Get Well, Soon!
It had only been a few generations prior to my coming into this world that mankind employed the art of caring through the social practice of sending cards. During those years of my growing up in the quaint little town on the Big Sandy, this nicety was already waning as by many it was seen as archaic and a bit of a bother. Sadly, there was little left in the generations to follow.
Yes, we remember the commercials by Hallmark that repeated ‘Because you cared enough to send the very best.’ It was of course more about the marketing of a product than it was to keeping the practice of ‘dropping a note,’ to those friends and family who need some cheering up or recognition. While I saw lots of post cards going through the mail during those days I have to admit that I didn’t particularly see a duty for me to continue.
When I was a senior in high school it became my turn to send out invitations for the ceremonies that would take place to mark the occasion we struggled to finally see. I was personally embarrassed to send out the invitations in that I saw them as ‘asking for a gift.’ In my mind one simply didn’t ask for gifts for one’s self. Later, I was hounded to send ‘thank you’ cards to those who had responded to what I felt was as an unbridled fishing trip for goodies.
Vestiges of this practice continue with engagement notices, wedding invitations, birth announcements, and bragging about educational or business accomplishments. In my heart I used this vision of snobbery as an excuse for not sending cards every time an occasion arose in the life of others. Today, finally, as an old man I see who the real snob is. For this I repent for a lifetime of ignorance and misplaced opportunities to let people know that I truly care.
I remember once when I was dating I happened to go out with a young lady from another city. During a day of picnics and touring the area she took me by to meet her grandmother who clearly was from a well-to-do background that I had only read about. We drove down a long driveway to finally come into view of the grand home sitting on a rise over a scenic view of a river. I stayed on polite conversation and tried my best to be worthy of standing on her carpets. Later, an urge came over me and I sat down to do the unexpected. I wrote a card in my best hand, thanking the grandmother for her hospitality and gracious hosting. I heard later that whether the girl cared for me that the grandmother was sold. Because of the distance between homes I never dated the young lady again. The point is that the card opened doors and reflected cultural upbringing. Well, the jokes on them, I guess.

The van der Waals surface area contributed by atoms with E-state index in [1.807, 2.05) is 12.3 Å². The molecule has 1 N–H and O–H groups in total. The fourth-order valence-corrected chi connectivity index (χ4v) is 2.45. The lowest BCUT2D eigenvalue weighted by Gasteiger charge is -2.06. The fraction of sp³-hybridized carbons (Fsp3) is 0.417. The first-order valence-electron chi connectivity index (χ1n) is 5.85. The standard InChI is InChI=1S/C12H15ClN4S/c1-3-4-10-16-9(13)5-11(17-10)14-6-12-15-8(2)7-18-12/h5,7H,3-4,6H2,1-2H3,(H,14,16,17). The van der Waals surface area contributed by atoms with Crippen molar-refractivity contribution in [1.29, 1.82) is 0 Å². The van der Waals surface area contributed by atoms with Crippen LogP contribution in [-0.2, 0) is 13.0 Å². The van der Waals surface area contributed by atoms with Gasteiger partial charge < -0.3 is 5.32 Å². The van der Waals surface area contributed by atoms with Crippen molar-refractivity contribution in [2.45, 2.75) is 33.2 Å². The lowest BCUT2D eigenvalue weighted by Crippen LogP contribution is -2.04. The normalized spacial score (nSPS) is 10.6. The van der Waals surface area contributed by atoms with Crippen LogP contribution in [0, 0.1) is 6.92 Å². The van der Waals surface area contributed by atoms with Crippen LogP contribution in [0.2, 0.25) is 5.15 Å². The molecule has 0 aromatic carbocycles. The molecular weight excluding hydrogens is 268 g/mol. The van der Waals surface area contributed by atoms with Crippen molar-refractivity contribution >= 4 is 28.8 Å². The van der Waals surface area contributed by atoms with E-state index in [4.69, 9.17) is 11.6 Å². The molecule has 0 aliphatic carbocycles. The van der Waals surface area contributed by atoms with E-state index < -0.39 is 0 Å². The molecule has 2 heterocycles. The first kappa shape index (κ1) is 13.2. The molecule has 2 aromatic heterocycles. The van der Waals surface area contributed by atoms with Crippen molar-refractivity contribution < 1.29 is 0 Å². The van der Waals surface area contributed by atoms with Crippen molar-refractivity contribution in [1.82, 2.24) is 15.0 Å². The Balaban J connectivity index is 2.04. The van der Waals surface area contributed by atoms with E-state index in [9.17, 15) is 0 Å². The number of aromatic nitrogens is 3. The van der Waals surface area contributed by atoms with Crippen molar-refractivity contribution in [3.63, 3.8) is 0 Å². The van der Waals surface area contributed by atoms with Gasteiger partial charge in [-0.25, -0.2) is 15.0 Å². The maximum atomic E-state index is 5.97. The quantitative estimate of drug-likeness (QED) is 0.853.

Society used to use business cards in many realms of life dropping one on trays when visiting homes and businesses. We used to send sympathy cards upon the passing of an acquaintance, family member, or friend. We sent out Valentine’s Cards like the ones you surely posted last week. We sent out congratulation cards on hearing of accomplishments or other causes of celebration.
This week, after the trip through the pandemic shut-downs, illnesses, and even deaths, an omnibus card is in order. For my friends back home dealing with ice storms, snow, slick roads, and loss of power, and my friends in Texas that suffer with lack of power, heat, and safe travel, and those in the deep south who have seen tornados and other weather events, an electronic card is apropos rather than sending more US Mail trucks on our slick highways.
For each of you, I am sorry for your suffering and am praying for you. Truly, we all could use a ‘Get Well’ card so here is mine to you, my friends and readers. May spring soon arrive and some normalcy return in our lives.